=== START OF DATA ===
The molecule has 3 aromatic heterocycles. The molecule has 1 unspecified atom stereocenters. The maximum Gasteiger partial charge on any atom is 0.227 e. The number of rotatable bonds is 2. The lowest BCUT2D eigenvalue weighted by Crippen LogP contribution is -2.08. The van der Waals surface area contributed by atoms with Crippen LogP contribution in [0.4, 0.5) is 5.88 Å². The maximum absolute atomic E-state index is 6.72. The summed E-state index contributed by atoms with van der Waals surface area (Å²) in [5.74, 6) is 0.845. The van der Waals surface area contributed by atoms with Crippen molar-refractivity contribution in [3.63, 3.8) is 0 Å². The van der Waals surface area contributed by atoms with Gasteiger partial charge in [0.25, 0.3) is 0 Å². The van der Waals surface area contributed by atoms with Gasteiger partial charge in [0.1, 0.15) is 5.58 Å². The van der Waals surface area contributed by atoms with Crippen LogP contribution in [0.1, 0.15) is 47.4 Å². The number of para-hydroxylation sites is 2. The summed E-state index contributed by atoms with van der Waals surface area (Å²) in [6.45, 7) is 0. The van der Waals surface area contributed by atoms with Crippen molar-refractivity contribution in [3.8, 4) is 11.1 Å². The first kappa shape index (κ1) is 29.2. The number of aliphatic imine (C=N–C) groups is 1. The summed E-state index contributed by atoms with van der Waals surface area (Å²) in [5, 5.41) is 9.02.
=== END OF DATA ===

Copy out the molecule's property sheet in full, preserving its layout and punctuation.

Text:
The molecule has 3 aromatic heterocycles. The molecule has 1 unspecified atom stereocenters. The maximum Gasteiger partial charge on any atom is 0.227 e. The number of rotatable bonds is 2. The lowest BCUT2D eigenvalue weighted by Crippen LogP contribution is -2.08. The van der Waals surface area contributed by atoms with Crippen LogP contribution in [0.4, 0.5) is 5.88 Å². The maximum absolute atomic E-state index is 6.72. The summed E-state index contributed by atoms with van der Waals surface area (Å²) in [5.74, 6) is 0.845. The van der Waals surface area contributed by atoms with Crippen molar-refractivity contribution in [3.63, 3.8) is 0 Å². The van der Waals surface area contributed by atoms with Gasteiger partial charge in [0.25, 0.3) is 0 Å². The van der Waals surface area contributed by atoms with Gasteiger partial charge in [0.1, 0.15) is 5.58 Å². The van der Waals surface area contributed by atoms with Crippen LogP contribution in [0.1, 0.15) is 47.4 Å². The number of para-hydroxylation sites is 2. The summed E-state index contributed by atoms with van der Waals surface area (Å²) in [6.45, 7) is 0. The van der Waals surface area contributed by atoms with Crippen molar-refractivity contribution in [3.8, 4) is 11.1 Å². The first kappa shape index (κ1) is 29.2. The number of aliphatic imine (C=N–C) groups is 1. The summed E-state index contributed by atoms with van der Waals surface area (Å²) in [5, 5.41) is 9.02.